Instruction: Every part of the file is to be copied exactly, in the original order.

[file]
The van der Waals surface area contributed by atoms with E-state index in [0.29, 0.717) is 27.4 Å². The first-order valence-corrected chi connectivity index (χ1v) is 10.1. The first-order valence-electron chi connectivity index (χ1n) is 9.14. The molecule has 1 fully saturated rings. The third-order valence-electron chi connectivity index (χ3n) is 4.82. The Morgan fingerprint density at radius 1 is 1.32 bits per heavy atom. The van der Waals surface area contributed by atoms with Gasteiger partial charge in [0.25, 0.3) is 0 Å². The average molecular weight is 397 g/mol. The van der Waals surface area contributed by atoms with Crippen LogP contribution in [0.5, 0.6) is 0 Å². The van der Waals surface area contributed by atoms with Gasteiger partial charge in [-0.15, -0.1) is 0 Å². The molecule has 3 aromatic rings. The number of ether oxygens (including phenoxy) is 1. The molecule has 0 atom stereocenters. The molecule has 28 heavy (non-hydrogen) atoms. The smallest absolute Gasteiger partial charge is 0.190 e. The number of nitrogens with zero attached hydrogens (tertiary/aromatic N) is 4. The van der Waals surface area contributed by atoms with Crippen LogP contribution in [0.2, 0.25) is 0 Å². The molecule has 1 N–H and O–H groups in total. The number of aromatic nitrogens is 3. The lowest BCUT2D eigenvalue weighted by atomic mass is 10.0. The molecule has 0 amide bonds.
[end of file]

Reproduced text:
The van der Waals surface area contributed by atoms with E-state index in [0.29, 0.717) is 27.4 Å². The first-order valence-corrected chi connectivity index (χ1v) is 10.1. The first-order valence-electron chi connectivity index (χ1n) is 9.14. The molecule has 1 fully saturated rings. The third-order valence-electron chi connectivity index (χ3n) is 4.82. The Morgan fingerprint density at radius 1 is 1.32 bits per heavy atom. The van der Waals surface area contributed by atoms with Gasteiger partial charge in [0.25, 0.3) is 0 Å². The average molecular weight is 397 g/mol. The van der Waals surface area contributed by atoms with Crippen LogP contribution in [0.5, 0.6) is 0 Å². The van der Waals surface area contributed by atoms with Gasteiger partial charge in [-0.15, -0.1) is 0 Å². The molecule has 3 aromatic rings. The number of ether oxygens (including phenoxy) is 1. The molecule has 0 atom stereocenters. The molecule has 28 heavy (non-hydrogen) atoms. The smallest absolute Gasteiger partial charge is 0.190 e. The number of nitrogens with zero attached hydrogens (tertiary/aromatic N) is 4. The van der Waals surface area contributed by atoms with Crippen LogP contribution in [0.2, 0.25) is 0 Å². The molecule has 1 N–H and O–H groups in total. The number of aromatic nitrogens is 3. The lowest BCUT2D eigenvalue weighted by atomic mass is 10.0. The molecule has 0 amide bonds.